January 6

The Coach-Athlete Relationship in Strength and Conditioning: Elite Athletes’ Perceptions. Part 5: Discussion




The purpose of this project was to investigate elite athletes’ perceptions of S&C coaches, specifically, (1) their character traits; (2) their effective behaviors that display these traits; and (3) how coach-athlete relationships were fostered. The results support previous research that highlighted the effectiveness of instruction and technical knowledge (3, 14, 17, 29-31, 39), but further recognizes the importance of transferable skills to the S&C coach (39). The findings of the current study supports the relationship being dyadic (21).

Openness and honesty are central to building positive coach-athlete relationships (43). The use of humor has been linked to how well liked the coach is (4, 16), enhanced communcation (15) and indirectly may improve performance (38).

Continual observation of the athlete’s response to the coach’s behavior will enable the coach to make changes necessary to their communication style, behavior or action to increase the likelihood of achieving the desired outcome (27). Athlete responses in the current study  highlight  the importance of adaptability within the coaching approach and the need to individualize training programs. Accurate and timely feedback is required to improve performance, but considerations need to be made for how it is delivered (42), with concise, constructive feedback preferred (32). Taking an interest in the athlete beyond the sports environment also enhances the closeness of the relationship (34).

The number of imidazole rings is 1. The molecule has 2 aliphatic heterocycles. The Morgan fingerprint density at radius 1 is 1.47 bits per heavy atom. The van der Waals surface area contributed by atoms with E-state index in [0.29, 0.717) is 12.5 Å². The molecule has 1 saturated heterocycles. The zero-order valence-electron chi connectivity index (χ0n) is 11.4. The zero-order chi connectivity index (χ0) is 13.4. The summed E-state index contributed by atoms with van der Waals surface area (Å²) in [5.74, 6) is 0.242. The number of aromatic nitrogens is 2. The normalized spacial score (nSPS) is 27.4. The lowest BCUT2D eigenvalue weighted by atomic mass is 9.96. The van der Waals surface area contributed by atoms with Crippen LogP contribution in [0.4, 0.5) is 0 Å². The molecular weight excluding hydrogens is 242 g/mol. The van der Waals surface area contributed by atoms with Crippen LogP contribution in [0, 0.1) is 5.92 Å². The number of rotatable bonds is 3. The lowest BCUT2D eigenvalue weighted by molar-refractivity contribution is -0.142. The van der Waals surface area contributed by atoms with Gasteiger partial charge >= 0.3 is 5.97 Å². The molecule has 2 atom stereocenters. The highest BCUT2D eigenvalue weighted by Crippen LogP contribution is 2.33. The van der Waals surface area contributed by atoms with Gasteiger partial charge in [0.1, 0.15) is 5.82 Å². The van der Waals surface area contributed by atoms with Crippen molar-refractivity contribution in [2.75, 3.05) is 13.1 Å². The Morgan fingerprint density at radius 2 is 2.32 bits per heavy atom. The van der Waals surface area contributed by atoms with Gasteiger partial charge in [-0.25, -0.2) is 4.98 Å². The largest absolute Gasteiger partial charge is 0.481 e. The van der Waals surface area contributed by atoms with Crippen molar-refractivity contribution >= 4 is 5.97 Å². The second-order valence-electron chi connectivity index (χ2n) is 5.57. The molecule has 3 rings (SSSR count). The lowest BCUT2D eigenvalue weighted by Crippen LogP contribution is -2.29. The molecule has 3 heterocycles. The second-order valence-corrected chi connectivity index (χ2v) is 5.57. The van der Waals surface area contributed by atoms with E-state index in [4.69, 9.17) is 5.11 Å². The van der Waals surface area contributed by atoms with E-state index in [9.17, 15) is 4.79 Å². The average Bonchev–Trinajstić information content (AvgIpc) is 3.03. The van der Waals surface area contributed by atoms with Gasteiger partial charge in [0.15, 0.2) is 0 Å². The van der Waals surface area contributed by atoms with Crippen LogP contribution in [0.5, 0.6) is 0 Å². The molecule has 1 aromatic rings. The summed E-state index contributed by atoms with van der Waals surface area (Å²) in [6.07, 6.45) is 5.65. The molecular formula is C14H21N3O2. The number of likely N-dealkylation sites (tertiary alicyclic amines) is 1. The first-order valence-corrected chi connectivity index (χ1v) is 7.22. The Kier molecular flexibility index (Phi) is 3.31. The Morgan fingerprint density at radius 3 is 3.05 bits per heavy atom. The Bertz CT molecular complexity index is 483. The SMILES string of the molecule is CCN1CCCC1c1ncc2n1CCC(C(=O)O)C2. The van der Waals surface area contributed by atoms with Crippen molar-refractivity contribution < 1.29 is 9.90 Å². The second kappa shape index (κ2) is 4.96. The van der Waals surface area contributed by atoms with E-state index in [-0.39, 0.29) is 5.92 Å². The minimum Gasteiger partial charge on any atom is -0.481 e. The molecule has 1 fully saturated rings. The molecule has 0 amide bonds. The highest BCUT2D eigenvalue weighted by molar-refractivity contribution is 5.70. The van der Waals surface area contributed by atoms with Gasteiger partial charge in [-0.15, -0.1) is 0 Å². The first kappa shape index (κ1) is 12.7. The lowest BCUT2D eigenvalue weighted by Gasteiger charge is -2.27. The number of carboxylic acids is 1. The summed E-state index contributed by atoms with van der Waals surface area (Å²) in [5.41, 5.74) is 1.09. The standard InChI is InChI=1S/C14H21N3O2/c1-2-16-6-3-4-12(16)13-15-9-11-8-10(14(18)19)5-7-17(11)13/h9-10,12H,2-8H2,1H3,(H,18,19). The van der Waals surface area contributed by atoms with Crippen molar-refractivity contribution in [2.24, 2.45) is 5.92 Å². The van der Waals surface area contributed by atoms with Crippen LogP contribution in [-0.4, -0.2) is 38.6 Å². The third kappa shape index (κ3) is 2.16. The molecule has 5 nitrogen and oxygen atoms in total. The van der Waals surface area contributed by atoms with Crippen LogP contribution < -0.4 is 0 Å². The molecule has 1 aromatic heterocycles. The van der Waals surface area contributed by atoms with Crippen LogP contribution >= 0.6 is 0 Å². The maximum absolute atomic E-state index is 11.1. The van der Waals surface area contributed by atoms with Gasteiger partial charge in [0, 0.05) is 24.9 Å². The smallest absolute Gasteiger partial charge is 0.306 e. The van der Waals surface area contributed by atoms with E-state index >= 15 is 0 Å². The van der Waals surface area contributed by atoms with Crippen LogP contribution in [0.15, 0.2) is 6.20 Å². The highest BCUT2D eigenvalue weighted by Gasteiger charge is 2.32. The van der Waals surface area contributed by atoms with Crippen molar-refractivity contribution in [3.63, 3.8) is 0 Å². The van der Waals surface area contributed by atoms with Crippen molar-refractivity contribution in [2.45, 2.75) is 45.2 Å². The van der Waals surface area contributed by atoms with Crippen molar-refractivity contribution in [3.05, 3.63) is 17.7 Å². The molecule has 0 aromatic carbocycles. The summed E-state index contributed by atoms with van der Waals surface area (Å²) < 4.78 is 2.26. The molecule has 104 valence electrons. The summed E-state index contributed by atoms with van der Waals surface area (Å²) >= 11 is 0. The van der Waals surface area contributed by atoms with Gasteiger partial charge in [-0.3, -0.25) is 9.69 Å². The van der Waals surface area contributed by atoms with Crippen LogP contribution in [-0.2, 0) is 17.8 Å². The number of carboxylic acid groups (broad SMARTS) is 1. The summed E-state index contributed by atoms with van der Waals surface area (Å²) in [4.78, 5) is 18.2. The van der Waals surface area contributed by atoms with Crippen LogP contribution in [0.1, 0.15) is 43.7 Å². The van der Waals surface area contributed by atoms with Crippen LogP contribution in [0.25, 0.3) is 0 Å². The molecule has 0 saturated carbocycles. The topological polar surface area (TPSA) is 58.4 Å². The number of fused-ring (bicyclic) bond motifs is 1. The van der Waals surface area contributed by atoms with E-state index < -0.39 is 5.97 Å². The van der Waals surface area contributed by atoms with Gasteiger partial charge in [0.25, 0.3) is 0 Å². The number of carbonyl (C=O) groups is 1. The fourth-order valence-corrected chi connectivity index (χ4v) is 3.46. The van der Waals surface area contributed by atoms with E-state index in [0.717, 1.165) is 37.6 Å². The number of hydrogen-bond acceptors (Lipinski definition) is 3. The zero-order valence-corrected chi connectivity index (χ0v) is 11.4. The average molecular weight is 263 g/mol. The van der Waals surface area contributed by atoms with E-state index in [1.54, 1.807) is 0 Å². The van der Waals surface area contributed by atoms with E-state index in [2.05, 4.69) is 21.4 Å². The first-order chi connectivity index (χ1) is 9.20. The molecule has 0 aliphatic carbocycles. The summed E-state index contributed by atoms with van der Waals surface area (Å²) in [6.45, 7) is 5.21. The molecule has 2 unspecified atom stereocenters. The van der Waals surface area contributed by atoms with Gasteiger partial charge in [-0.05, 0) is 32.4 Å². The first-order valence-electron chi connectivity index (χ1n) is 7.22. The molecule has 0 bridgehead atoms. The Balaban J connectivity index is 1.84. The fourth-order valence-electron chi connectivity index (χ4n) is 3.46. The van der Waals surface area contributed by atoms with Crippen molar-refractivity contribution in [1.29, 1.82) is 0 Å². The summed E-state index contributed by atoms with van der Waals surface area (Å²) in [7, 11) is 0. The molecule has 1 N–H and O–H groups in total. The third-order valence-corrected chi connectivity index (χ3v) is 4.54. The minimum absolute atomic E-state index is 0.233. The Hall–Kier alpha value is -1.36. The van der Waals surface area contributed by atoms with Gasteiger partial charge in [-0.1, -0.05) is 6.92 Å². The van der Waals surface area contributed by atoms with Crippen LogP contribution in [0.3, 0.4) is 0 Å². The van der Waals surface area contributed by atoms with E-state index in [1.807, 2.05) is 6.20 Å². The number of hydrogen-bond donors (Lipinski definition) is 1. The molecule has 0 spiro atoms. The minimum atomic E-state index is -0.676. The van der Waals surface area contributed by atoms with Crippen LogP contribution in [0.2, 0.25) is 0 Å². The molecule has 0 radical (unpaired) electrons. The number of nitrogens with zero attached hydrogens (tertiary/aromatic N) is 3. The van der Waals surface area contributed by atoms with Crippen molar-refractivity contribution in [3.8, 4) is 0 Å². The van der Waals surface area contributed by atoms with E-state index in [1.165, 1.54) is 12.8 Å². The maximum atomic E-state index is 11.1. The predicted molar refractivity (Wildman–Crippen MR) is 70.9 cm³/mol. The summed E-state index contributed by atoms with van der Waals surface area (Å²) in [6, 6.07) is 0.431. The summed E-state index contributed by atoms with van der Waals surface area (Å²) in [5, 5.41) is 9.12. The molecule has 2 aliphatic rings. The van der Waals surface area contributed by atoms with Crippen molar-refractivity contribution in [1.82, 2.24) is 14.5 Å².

Coach-athlete relationships are built over time, with prolonged engagement being advantageous for positive relations (35). Success in a coach-athlete relationship was possible where they work together toward one goal i.e. a “shared purpose” (25) with athletes in the present study highly valuing the mutual goal setting process. Athletes go through positive and negative experiences and periods, and the S&C coach is in a position to provide both problem-focused and emotional support. Szedlak, Smith, Day and Greenlees (39) reported athletes positively perceived coaches who provided encouragement, inspiration and reassurance, and the responses from the athletes in this study support this.

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